As she pours the Bonarda, Karen has an idea. “How about we invite all our women friends and make it a party? Just like the asados!” By the time we have reached the bottom of our glasses of Bonarda, with its distinctive notes of blackberry and figs, she has her address book out and is making a list.

Halfway through the tasting I have reached the giggling stage. I am just managing to keep tasting notes. Not Karen, she is bouncing around the room like she is still teaching spin. I expect her to hand me some weights in a minute to do a few Pilates exercises. I am also pretty sure that with another sip of the Malbec Reserve I will simply melt through the floor. It tastes like velvet, if velvet were a flavor. When I close my eyes, I am somewhere in the sun, instead of a frosty winter morning on the Delmarva Peninsula. I can smell the wood smoke and the cloves from the glass; it is so redolent it is like an olfactory mirage. It smells like happiness if that were a flavor too. Liquid velvet happiness, I think. I note the sentiments carefully in my notebook, as if it will still be profound tomorrow.

We move on to the Cabernet and its deep rich chocolate finish, with plum and currants that just linger on your tongue. It tastes like a mole I used to make in Oaxaca with smoked chiles, cinnamon sticks, almonds and unsweetened Mexican chocolate from the Mayans. I am sipping the different flavor components, thinking of nothing but the food I want to create. Karen, on the other hand, has finished a guest list, designed an invitation, and is getting ready to send it out. I am dreaming about cuisines of the sun and she is coming up with names for the party (we settle on Bubbles and Bling), has picked dates, and is carefully crafting the list of the women she wants to bring together. I am searching for the nuance of spice and she is getting it organized and done; like strong and capable women who make a difference have done since the beginning of time.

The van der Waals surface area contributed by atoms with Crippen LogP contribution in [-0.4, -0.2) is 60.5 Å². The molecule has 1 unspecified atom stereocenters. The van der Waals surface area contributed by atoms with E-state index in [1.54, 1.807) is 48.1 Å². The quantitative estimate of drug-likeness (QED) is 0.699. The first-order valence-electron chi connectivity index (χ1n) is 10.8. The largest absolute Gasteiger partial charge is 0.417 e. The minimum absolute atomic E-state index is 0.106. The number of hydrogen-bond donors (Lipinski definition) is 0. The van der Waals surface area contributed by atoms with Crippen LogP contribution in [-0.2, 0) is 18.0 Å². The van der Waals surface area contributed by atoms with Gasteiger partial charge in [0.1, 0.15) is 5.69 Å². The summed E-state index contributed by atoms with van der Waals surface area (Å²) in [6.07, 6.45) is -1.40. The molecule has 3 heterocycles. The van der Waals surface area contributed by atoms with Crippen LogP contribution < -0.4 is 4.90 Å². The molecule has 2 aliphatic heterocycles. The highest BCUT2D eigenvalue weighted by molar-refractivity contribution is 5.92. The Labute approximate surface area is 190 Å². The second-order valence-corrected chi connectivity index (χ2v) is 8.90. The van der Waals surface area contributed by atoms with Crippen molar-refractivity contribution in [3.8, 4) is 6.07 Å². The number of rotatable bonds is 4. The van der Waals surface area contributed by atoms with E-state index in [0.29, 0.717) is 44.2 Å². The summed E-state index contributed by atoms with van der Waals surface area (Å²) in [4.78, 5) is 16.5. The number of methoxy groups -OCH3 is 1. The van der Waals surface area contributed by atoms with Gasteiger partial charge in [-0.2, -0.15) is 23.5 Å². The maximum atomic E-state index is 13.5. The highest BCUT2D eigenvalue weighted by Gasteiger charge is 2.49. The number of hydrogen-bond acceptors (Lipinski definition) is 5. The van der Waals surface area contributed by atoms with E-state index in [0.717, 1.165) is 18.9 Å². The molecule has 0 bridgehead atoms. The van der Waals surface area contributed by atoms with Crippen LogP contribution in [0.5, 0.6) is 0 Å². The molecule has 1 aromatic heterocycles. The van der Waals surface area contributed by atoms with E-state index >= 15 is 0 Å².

Party day arrives and I have cooked my little chef’s heart out. Each dish had been reinterpreted many times, but the final offerings were still a feast of the seven fishes paired with seven Sposato wines. Each mouthful was a journey around the world exploring the cuisines of the sun. I wanted each dish to be simple, to allow the nuances of spice, tradition and flavors of the wine pairings to come forward. Each dish also had to be representative of a region in the world where the culinary tradition is rooted in the commonality of strong women who feed their families with passion and love. Karen had invited women who, in her words, represented the cultures of different diverse experiences within our community. Bright and beautiful women gathered for a reinterpreted all female asado, where they sparkled just like their hostess. We feasted, we drank, we laughed and we shared stories. And while we may have come together as strangers, we surely left as friends.

Article from Edible Delmarva at